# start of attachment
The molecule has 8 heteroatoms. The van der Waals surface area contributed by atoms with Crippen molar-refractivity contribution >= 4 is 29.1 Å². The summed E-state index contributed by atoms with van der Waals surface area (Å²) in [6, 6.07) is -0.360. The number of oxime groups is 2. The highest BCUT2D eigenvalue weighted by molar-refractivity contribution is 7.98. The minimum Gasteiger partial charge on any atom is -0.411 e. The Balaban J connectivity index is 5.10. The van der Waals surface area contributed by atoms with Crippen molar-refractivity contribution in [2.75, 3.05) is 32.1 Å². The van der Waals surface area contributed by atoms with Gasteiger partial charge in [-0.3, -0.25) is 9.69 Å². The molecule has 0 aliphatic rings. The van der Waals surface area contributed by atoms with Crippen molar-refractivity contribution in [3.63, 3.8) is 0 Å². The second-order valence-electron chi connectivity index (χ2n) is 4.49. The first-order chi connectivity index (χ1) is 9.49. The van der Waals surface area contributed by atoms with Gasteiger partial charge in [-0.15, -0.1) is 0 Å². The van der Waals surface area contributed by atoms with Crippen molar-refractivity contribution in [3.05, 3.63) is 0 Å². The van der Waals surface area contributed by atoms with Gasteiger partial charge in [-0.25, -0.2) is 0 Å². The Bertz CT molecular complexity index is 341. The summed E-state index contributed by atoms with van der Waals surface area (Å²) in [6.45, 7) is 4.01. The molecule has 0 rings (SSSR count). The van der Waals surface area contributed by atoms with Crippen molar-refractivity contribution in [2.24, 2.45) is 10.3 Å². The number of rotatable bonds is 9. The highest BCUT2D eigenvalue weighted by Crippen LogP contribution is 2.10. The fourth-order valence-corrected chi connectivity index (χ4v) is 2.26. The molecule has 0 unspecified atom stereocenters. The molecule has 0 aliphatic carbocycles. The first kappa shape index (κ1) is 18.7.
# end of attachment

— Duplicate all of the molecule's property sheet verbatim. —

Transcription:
The molecule has 8 heteroatoms. The van der Waals surface area contributed by atoms with Crippen molar-refractivity contribution >= 4 is 29.1 Å². The summed E-state index contributed by atoms with van der Waals surface area (Å²) in [6, 6.07) is -0.360. The number of oxime groups is 2. The highest BCUT2D eigenvalue weighted by molar-refractivity contribution is 7.98. The minimum Gasteiger partial charge on any atom is -0.411 e. The Balaban J connectivity index is 5.10. The van der Waals surface area contributed by atoms with Crippen molar-refractivity contribution in [2.75, 3.05) is 32.1 Å². The van der Waals surface area contributed by atoms with Gasteiger partial charge in [-0.3, -0.25) is 9.69 Å². The molecule has 0 aliphatic rings. The van der Waals surface area contributed by atoms with Crippen molar-refractivity contribution in [3.63, 3.8) is 0 Å². The second-order valence-electron chi connectivity index (χ2n) is 4.49. The first-order chi connectivity index (χ1) is 9.49. The van der Waals surface area contributed by atoms with Gasteiger partial charge in [-0.15, -0.1) is 0 Å². The van der Waals surface area contributed by atoms with Crippen molar-refractivity contribution in [3.05, 3.63) is 0 Å². The van der Waals surface area contributed by atoms with Gasteiger partial charge in [-0.25, -0.2) is 0 Å². The Bertz CT molecular complexity index is 341. The summed E-state index contributed by atoms with van der Waals surface area (Å²) in [6.45, 7) is 4.01. The molecule has 0 rings (SSSR count). The van der Waals surface area contributed by atoms with Crippen molar-refractivity contribution in [2.24, 2.45) is 10.3 Å². The number of rotatable bonds is 9. The highest BCUT2D eigenvalue weighted by Crippen LogP contribution is 2.10. The fourth-order valence-corrected chi connectivity index (χ4v) is 2.26. The molecule has 0 unspecified atom stereocenters. The molecule has 0 aliphatic carbocycles. The first kappa shape index (κ1) is 18.7.